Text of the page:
We all know the condition of women in India but did you know that in some other parts of the world, the condition is much worse than it is here? Not drawing comparisons here but this is a fact and you will know this when you read the book, In The Body Of The World by Eve Ensler. The kind of things Eve has revealed about the condition of women in Congo (Africa) will certainly give you shivers.
Coming back to the memoir, Eve has shared her memories, experiences of the time when she was struggling with cancer. What I absolutely loved about her writing is, she is extremely unapologetic about what she thinks, practices, writes and believes. I have absolute respect for her. I find such people very endearing. Also, the intensity of the book gets to you and you just keep reading it till you reach the last page. Funny, touching and true to the core, In The Body Of The World by Eve Ensler is something that opened my mind in many ways.
The period when Eve was struggling with cancer, it brought back all the memories of her life. Abused by her father at a very young age, not so supportive mother, a rebel in herself, Eve did it all and held herself high through it all. It accounts how her compassion towards fellow women increased manifolds when she got to know about their problems and the situations they are dealing with.
There is one part of this book that hit me real hard and lines from the book has stayed with me long after the book was finished.
"There is something so dull and brutal about data.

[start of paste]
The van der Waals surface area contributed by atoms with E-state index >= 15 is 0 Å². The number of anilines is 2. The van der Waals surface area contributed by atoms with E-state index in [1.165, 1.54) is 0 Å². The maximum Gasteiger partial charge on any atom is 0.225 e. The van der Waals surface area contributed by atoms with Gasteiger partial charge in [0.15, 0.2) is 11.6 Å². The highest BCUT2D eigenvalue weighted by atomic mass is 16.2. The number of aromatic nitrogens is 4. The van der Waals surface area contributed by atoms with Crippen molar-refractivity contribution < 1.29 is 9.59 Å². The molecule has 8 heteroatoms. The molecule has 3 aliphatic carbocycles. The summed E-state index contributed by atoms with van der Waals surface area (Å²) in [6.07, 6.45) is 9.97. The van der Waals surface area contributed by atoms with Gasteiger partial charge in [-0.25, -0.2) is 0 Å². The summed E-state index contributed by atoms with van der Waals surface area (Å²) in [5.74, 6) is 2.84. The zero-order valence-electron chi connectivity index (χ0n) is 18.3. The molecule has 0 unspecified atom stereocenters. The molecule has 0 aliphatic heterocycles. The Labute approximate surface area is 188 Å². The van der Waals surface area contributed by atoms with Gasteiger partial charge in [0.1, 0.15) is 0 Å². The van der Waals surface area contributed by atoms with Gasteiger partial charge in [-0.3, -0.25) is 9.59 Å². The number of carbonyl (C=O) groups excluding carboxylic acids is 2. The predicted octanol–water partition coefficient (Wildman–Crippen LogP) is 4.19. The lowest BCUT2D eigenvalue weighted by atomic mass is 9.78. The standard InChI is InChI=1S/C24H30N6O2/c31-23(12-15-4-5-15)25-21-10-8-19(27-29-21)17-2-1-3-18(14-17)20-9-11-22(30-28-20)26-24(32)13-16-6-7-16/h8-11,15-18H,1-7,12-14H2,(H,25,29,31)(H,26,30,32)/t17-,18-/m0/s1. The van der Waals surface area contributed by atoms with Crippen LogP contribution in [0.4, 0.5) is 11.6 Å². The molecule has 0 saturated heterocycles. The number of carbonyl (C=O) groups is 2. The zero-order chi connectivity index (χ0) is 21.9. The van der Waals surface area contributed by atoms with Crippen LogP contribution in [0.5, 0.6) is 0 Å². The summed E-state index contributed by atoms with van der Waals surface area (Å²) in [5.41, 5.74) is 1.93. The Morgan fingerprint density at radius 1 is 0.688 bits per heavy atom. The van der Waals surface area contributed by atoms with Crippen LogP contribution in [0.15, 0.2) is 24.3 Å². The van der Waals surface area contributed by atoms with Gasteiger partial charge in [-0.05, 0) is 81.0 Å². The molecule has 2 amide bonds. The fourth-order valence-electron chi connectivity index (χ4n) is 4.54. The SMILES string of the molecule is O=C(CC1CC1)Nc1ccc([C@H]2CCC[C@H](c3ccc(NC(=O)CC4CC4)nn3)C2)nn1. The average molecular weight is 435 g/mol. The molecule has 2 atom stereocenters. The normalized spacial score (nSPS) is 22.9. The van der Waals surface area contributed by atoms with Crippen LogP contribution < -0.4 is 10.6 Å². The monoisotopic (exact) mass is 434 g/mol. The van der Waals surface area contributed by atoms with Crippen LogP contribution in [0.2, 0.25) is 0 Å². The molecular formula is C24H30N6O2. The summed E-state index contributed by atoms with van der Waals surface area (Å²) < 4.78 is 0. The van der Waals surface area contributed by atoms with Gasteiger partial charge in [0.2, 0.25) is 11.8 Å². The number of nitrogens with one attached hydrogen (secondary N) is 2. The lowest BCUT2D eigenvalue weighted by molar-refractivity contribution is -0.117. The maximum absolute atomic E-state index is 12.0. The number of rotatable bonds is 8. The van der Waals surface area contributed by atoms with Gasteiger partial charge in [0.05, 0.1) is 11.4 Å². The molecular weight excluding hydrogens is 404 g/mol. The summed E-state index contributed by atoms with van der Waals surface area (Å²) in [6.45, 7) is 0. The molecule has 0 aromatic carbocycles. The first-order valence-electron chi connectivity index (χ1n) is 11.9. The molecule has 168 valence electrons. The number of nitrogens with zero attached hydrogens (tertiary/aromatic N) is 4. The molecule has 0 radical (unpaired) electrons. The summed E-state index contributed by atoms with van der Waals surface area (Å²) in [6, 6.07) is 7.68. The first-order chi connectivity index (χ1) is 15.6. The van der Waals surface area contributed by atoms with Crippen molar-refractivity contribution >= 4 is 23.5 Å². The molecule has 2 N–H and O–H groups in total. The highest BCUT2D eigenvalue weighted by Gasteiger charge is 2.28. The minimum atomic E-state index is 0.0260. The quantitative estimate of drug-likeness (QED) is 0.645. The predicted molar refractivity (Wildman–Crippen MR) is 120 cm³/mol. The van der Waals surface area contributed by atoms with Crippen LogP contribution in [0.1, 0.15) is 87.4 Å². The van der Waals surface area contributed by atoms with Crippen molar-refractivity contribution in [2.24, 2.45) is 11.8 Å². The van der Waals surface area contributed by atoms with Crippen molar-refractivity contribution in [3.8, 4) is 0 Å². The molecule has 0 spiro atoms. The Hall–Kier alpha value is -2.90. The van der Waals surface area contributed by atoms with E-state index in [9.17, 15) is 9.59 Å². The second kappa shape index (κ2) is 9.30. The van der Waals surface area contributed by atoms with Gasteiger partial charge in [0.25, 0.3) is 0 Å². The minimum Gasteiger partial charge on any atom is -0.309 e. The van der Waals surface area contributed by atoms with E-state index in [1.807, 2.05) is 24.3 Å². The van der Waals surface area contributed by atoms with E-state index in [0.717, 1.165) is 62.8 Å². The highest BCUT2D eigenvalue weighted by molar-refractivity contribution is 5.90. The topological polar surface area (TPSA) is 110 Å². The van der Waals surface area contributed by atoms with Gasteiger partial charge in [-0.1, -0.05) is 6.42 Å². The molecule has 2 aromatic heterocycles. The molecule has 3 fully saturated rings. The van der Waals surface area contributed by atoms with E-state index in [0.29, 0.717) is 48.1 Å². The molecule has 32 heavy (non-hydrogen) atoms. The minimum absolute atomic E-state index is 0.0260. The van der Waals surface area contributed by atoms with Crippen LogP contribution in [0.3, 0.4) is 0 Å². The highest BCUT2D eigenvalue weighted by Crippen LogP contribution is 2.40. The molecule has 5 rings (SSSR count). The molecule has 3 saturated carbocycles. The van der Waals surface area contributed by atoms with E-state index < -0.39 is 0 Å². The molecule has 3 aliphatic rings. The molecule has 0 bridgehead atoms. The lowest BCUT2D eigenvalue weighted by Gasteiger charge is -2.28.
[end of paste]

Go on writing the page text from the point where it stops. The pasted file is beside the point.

Stage IVB cancer survivor, rape survivor. But I am not data and I don't want to be dismissed and judged by categories and grades. Tell someone you were raped and they move away. Tell someone you lost your money and they stop calling. Tell someone you have become homeless and you become invisible. Tell someone you've got cancer and they are terrified. They don't call. They don't know what to say. What if our understanding of ourselves were based not on static labels or stages but no our actions and our ability and our willingness to transform ourselves? What if we embraced the messy, evolving, surprising, out-of-control happening that is life and reckoned with its proximity and relationship to death? What if, instead of being afraid of even talking about death, we saw our lives in some ways as preparation for it? What if we were taught to ponder it and reflect on it and talk about it and enter it and rehearse it and try it on?
What if our lives were precious only up to a point? What if we held them loosely and understood that there were no guarantees? So that when you got sick you weren't a stage but in process? And cancer, just like having your heart broken, or getting a new job, or going to school, were a teacher? What if, rather than being cart out and defined by some terminal category, you were identified as someone in the middle of a transformation that could deepen your soul, open your heart, and all the while - even if and particularly when you were dying - you would be supported by and be a part of a community? And what if each of these things were what we were waiting for, moments of opening of the deepening, and the awakening of everyone around us? What is this were the point of our being here rather than acquiring and competing and consuming and writing each other off as stage IV or 5.2B?"
The intensity which with Eve writes off everything compels you to laugh, cry, introspect about various things. I absolutely, absolutely loved the book. This is one book you would not miss reading.
Book Source: Publisher; Publisher: Random House India; Genre: Memoir